At present all three levels of government are acting to ‘dampen demand down’ hoping government policy will curb human behaviour. Outside the Criminal Code, that is a recipe for failure making our governments subservient to cancerous market conditions.

For example, the ’empty residence tax’ requires Canadian citizens to make a declaration before local government on a yearly basis under very strict conditions. Failure to do so gets a penalty of 1% of the (inflated) value of the home added to that year’s property tax bill. There is no system or recourse for reversing the charge once the deadline has passed and the declaration has not been properly filed. Counting on hundreds and thousands to be ‘caught in the empty residence tax trap’ every year, this tax is a naked money grab and abuse of power by our local government.

It is not an effective way to deal with runaway land valuations caused by ‘bad’ planning.


*     *     *     *     *

The UBC subway will build more of the WRONG kind of housing supply, deepening the Housing Crisis and pushing our city and region closer to the brink.

8 thoughts on “The Vancouver Subway Fight and the Housing Crisis”

  1. I agree with this critique of the Broadway Subway, agree with a network of trams as a far superior alternative and admire the level of detailed analysis you provide. However, promoting urban sprawl onto adjacent resource lands as a solution to the housing crisis is not sustainable. As Prof. Condon has shown, appropriately-located low-rise development throughout Vancouver could address this city’s housing crisis if accompanied by rigorous limits on speculation.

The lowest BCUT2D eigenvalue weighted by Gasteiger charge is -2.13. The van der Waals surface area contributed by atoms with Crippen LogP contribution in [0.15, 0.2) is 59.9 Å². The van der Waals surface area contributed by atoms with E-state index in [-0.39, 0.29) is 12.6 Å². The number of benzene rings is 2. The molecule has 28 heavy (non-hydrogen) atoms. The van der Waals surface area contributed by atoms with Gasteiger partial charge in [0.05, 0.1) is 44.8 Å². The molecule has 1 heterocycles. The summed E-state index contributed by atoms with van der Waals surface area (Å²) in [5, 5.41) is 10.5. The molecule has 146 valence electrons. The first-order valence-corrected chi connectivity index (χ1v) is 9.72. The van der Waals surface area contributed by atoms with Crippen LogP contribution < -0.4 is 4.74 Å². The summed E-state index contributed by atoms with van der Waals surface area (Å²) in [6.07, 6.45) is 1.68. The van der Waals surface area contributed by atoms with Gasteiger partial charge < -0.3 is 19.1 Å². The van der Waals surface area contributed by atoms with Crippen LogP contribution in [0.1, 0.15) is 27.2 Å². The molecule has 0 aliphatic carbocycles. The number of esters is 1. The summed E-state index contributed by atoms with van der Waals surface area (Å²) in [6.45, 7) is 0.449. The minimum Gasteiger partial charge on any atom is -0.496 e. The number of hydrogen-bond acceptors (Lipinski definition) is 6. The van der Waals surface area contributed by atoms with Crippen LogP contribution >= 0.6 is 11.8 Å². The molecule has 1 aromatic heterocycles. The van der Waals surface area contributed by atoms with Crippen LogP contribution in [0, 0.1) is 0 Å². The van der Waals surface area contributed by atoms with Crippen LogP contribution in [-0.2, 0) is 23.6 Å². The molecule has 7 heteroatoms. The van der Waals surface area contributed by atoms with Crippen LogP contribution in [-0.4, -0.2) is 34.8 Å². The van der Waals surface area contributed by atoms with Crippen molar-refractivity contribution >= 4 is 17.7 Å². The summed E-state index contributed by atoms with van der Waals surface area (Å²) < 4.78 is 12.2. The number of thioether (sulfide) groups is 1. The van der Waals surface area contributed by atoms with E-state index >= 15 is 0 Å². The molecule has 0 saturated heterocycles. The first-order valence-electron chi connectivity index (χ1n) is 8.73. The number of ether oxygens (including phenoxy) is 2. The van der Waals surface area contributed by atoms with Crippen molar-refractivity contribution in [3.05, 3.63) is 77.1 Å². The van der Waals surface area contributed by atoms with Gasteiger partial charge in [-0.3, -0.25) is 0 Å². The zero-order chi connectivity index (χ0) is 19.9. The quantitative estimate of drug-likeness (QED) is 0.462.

2. Thank you for you comment. Its an excellent point you raise about sprawl.

    In order to deal with such objections that building along feral transportation corridors in the GVRD is S-P-R-A-W-L, and in an attempt to find common ground, I take a two-pronged approach to the subject.

    The first, looks at the history of the Land Commission (NDP 1973) and its subsequent change into the Agricultural Land Commission (SOCRED 1978) here: The Land Commission as originally drafted envisioned reserving lands for industrial and urban purposes as well as agricultural.

    What followed five years later after a change of government—the outright ban of construction on 25% of the urban footprint in the GVRD—that seems extreme and somewhat arbitrary. Merely all the land gathered under the Land Commission was simply ‘changed over’ to agriculture without any scientific study. For example, no consideration was made to reserve access to the transportation corridors to build human-scale TOD (transmit-oriented charter towns).

    Then, consider that the largest percentage of ALR is reported lying feral or ‘not cultivated’ (53%). The remaining lands are variously being used for growing grass feed (23%) and berries (14%).

    Whereas the townsites represent a small and limited footprint, the total amount of land in the ALR is immense covering nearly 12 million acres. 100 Charter Towns home to 500,000 people would cover 12,000 acres or just 0.1% of the ALR. Considering that some of that land would not be of agricultural grade to begin with, then we have more than enough reason to investigate a little further.